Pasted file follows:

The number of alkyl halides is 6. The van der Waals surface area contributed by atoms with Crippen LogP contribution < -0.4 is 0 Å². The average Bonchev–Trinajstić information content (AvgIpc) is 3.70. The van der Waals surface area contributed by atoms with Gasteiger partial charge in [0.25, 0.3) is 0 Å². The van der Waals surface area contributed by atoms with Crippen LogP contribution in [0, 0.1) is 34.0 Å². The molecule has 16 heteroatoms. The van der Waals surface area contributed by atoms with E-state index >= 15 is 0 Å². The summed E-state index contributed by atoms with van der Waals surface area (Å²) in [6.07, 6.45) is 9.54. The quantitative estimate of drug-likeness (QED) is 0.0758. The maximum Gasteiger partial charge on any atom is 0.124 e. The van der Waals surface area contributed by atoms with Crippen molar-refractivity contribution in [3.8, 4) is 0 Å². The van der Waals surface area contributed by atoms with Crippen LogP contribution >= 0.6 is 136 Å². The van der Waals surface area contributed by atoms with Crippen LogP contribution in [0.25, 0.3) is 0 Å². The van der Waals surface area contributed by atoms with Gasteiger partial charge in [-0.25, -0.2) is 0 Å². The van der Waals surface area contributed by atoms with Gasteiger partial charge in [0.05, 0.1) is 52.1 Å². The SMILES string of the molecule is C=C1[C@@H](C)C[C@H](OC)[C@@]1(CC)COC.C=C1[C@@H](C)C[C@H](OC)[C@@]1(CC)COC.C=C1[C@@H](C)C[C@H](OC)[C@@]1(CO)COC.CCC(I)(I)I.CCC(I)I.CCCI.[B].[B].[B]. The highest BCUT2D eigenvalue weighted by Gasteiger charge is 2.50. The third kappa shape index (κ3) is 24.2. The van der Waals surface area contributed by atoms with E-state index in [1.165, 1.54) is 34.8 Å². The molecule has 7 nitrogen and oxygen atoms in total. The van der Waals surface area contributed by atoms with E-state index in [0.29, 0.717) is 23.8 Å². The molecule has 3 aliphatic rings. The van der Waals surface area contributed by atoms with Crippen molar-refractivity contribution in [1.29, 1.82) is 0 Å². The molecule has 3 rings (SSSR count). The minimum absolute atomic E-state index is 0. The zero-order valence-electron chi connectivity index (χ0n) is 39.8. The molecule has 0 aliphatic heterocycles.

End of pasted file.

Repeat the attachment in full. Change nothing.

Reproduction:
The number of alkyl halides is 6. The van der Waals surface area contributed by atoms with Crippen LogP contribution < -0.4 is 0 Å². The average Bonchev–Trinajstić information content (AvgIpc) is 3.70. The van der Waals surface area contributed by atoms with Gasteiger partial charge in [0.25, 0.3) is 0 Å². The van der Waals surface area contributed by atoms with Crippen LogP contribution in [0, 0.1) is 34.0 Å². The molecule has 16 heteroatoms. The van der Waals surface area contributed by atoms with E-state index >= 15 is 0 Å². The summed E-state index contributed by atoms with van der Waals surface area (Å²) in [6.07, 6.45) is 9.54. The quantitative estimate of drug-likeness (QED) is 0.0758. The maximum Gasteiger partial charge on any atom is 0.124 e. The van der Waals surface area contributed by atoms with Crippen molar-refractivity contribution in [3.8, 4) is 0 Å². The van der Waals surface area contributed by atoms with Crippen LogP contribution >= 0.6 is 136 Å². The van der Waals surface area contributed by atoms with Crippen LogP contribution in [0.25, 0.3) is 0 Å². The van der Waals surface area contributed by atoms with Gasteiger partial charge in [-0.25, -0.2) is 0 Å². The van der Waals surface area contributed by atoms with Gasteiger partial charge in [0.05, 0.1) is 52.1 Å². The SMILES string of the molecule is C=C1[C@@H](C)C[C@H](OC)[C@@]1(CC)COC.C=C1[C@@H](C)C[C@H](OC)[C@@]1(CC)COC.C=C1[C@@H](C)C[C@H](OC)[C@@]1(CO)COC.CCC(I)(I)I.CCC(I)I.CCCI.[B].[B].[B]. The highest BCUT2D eigenvalue weighted by Gasteiger charge is 2.50. The third kappa shape index (κ3) is 24.2. The van der Waals surface area contributed by atoms with E-state index in [1.165, 1.54) is 34.8 Å². The molecule has 7 nitrogen and oxygen atoms in total. The van der Waals surface area contributed by atoms with E-state index in [0.29, 0.717) is 23.8 Å². The molecule has 3 aliphatic rings. The van der Waals surface area contributed by atoms with Crippen molar-refractivity contribution in [1.29, 1.82) is 0 Å². The molecule has 3 rings (SSSR count). The minimum absolute atomic E-state index is 0. The zero-order valence-electron chi connectivity index (χ0n) is 39.8. The molecule has 0 aliphatic heterocycles.